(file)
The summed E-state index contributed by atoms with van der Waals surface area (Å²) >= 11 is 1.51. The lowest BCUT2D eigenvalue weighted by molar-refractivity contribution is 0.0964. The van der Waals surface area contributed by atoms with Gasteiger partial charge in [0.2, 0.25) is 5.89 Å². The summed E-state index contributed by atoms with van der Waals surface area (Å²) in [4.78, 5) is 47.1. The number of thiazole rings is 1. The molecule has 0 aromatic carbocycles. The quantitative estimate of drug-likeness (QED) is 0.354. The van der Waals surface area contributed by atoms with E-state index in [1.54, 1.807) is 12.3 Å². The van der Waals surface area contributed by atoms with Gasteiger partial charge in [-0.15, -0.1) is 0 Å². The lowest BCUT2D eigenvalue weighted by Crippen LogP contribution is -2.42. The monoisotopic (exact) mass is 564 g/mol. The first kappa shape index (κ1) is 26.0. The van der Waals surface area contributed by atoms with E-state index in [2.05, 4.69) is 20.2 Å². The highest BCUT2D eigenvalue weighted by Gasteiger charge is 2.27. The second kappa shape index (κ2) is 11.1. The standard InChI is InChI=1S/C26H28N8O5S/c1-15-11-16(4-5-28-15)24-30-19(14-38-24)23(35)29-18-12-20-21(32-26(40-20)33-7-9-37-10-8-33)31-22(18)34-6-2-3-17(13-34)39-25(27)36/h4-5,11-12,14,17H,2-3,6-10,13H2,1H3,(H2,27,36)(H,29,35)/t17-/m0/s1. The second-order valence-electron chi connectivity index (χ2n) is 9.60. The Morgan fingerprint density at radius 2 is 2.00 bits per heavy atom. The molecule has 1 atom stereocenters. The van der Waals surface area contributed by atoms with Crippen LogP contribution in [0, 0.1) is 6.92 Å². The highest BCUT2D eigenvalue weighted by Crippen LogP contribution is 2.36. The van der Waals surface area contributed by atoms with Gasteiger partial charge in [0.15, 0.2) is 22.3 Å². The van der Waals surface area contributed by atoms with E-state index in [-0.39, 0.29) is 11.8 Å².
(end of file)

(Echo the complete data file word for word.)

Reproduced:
The summed E-state index contributed by atoms with van der Waals surface area (Å²) >= 11 is 1.51. The lowest BCUT2D eigenvalue weighted by molar-refractivity contribution is 0.0964. The van der Waals surface area contributed by atoms with Gasteiger partial charge in [0.2, 0.25) is 5.89 Å². The summed E-state index contributed by atoms with van der Waals surface area (Å²) in [4.78, 5) is 47.1. The number of thiazole rings is 1. The molecule has 0 aromatic carbocycles. The quantitative estimate of drug-likeness (QED) is 0.354. The van der Waals surface area contributed by atoms with E-state index in [1.54, 1.807) is 12.3 Å². The van der Waals surface area contributed by atoms with Gasteiger partial charge in [-0.15, -0.1) is 0 Å². The lowest BCUT2D eigenvalue weighted by Crippen LogP contribution is -2.42. The monoisotopic (exact) mass is 564 g/mol. The first kappa shape index (κ1) is 26.0. The van der Waals surface area contributed by atoms with E-state index in [2.05, 4.69) is 20.2 Å². The highest BCUT2D eigenvalue weighted by Gasteiger charge is 2.27. The second kappa shape index (κ2) is 11.1. The standard InChI is InChI=1S/C26H28N8O5S/c1-15-11-16(4-5-28-15)24-30-19(14-38-24)23(35)29-18-12-20-21(32-26(40-20)33-7-9-37-10-8-33)31-22(18)34-6-2-3-17(13-34)39-25(27)36/h4-5,11-12,14,17H,2-3,6-10,13H2,1H3,(H2,27,36)(H,29,35)/t17-/m0/s1. The second-order valence-electron chi connectivity index (χ2n) is 9.60. The Morgan fingerprint density at radius 2 is 2.00 bits per heavy atom. The molecule has 1 atom stereocenters. The van der Waals surface area contributed by atoms with Crippen LogP contribution in [0, 0.1) is 6.92 Å². The highest BCUT2D eigenvalue weighted by Crippen LogP contribution is 2.36. The van der Waals surface area contributed by atoms with Gasteiger partial charge in [0.15, 0.2) is 22.3 Å². The van der Waals surface area contributed by atoms with E-state index in [-0.39, 0.29) is 11.8 Å².